Beyond our solar system lie million of stars, nebulae, galaxies, and clusters that are visible from Earth. Often these objects are difficult to see except with a large telescope, but there are also many fascinating deep sky objects that can be seen with small telescopes. Charles Messier, a French astronomer who lived in the late 1700s, created a catalog of 110 objects. His reason for doing this was so that amateur astronomers searching for comets would not mistake bright nebulae, clusters, and galaxies for comets. However, today Messier’s catalog serves as a good guide to the most brilliant objects that can be viewed with a small telescope.
A STAR is, like our sun, an enormous ball of gas that releases energy created through nuclear fusion in the star’s core. All stars are not the same, however. Some are hotter than others, some are more massive, and some are dying while others are being born. The life cycle of a star is complicated, and depends on its mass and other factors. For instance, a very heavy star might explode in a supernova and then become a black hole. A lighter star will eventually run out of fuel, cool down, and become a black dwarf. Stars usually occur in groups called clusters, which are gravitationally bound.
DOUBLE and MULTIPLE STARS are linked by gravity, so that they orbit one another in some way. In this respect, our own sun is somewhat unusual in being single, because about three quarters of all stars are in groups.
OPEN CLUSTERS are groups of dozens to hundreds of stars which are loosely bound by gravitation. Open clusters generally lie in the spiral arms of the Milky Way.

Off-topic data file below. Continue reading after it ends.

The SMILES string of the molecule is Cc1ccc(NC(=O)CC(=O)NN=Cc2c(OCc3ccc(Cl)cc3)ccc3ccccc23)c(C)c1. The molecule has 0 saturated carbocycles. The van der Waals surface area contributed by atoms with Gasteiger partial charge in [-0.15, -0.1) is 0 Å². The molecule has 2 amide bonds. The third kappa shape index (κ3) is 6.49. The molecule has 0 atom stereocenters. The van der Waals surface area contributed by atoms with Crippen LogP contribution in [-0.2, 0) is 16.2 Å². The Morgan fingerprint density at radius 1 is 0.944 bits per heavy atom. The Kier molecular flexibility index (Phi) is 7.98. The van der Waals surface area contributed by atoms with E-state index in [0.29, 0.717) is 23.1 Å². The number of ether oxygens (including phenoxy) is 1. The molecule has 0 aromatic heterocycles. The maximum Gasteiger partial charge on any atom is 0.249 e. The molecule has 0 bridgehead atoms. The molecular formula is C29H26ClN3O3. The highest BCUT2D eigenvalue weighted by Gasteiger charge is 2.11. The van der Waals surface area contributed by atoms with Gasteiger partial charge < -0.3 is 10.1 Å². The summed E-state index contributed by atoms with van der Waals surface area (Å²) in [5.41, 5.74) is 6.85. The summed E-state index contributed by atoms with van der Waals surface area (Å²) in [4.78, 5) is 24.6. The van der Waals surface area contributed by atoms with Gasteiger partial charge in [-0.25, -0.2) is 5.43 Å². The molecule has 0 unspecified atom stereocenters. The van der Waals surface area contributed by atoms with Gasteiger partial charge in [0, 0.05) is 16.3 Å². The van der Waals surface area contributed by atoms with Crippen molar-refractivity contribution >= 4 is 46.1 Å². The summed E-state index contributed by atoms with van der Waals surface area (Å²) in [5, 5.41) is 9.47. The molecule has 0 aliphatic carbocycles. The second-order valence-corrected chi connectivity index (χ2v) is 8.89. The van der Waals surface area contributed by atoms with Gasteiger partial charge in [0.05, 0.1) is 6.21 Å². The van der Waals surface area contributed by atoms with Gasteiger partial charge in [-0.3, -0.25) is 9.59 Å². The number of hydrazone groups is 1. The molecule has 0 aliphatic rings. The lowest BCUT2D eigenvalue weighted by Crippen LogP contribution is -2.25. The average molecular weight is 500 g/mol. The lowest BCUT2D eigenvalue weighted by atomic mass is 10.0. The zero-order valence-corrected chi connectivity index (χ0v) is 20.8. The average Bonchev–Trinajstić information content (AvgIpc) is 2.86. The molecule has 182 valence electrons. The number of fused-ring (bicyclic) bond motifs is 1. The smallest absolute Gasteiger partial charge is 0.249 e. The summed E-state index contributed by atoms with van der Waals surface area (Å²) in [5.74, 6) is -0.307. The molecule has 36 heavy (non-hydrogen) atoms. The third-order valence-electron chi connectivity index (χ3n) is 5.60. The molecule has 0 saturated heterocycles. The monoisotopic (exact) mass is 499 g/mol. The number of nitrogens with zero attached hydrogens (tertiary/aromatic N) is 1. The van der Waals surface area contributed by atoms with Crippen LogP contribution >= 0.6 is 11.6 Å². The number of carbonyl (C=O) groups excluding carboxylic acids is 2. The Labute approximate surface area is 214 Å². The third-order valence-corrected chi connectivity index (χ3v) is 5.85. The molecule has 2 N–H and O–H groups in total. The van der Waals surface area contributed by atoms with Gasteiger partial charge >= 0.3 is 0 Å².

GLOBULAR CLUSTERS are usually spherically shaped, and contain hundreds of thousands of old stars. These clusters lie around our galaxy in a halo.
A NEBULA is a cloud of gas and dust where new stars are being formed. For this reason, nebulae are sometimes called ‘stellar nurseries.’ A nebula is created from the remnants of a star in the last stage of its life. For instance, a supernova explosion will eventually result in the formation of a nebula, which will in turn become a birthplace for new stars. Nebulae are some of the most beautiful objects in the sky, and are often named after their shape, like the North American Nebula, the Rosette Nebula, and the Horsehead Nebula.
A GALAXY is a huge grouping of stars, nebulae, and dust that is held together by gravitational forces. Our galaxy, which has about 100 billion stars in it, is called the Milky Way, because of the bright yet hazy band that we see sweeping across our sky. The nebulae, stars, and clusters that were just discussed are all in our galaxy. From Earth, we can also see through our own galaxy to identify other galaxies in our corner of the universe. There are several different kinds of galaxies: spiral ones have hazy arms that twist around the center (the Milky Way is a spiral galaxy), barred spiral ones have a thick band of stars near the center, and elliptical ones are nearly circular in shape. Galaxies are also grouped together in clusters. Our galactic cluster has about 30 galaxies in it, of which the Andromeda Galaxy is the largest.
REFERENCES FOR THIS PAGE:
Ian Ridpath, Eyewitness Handbooks: Stars and Planets, D.K. Publishing, 1998.
The photographs used on this page are reproduced for educational purposes from the NASA, STScI, and Hubble Space Telescope Picture Galleries.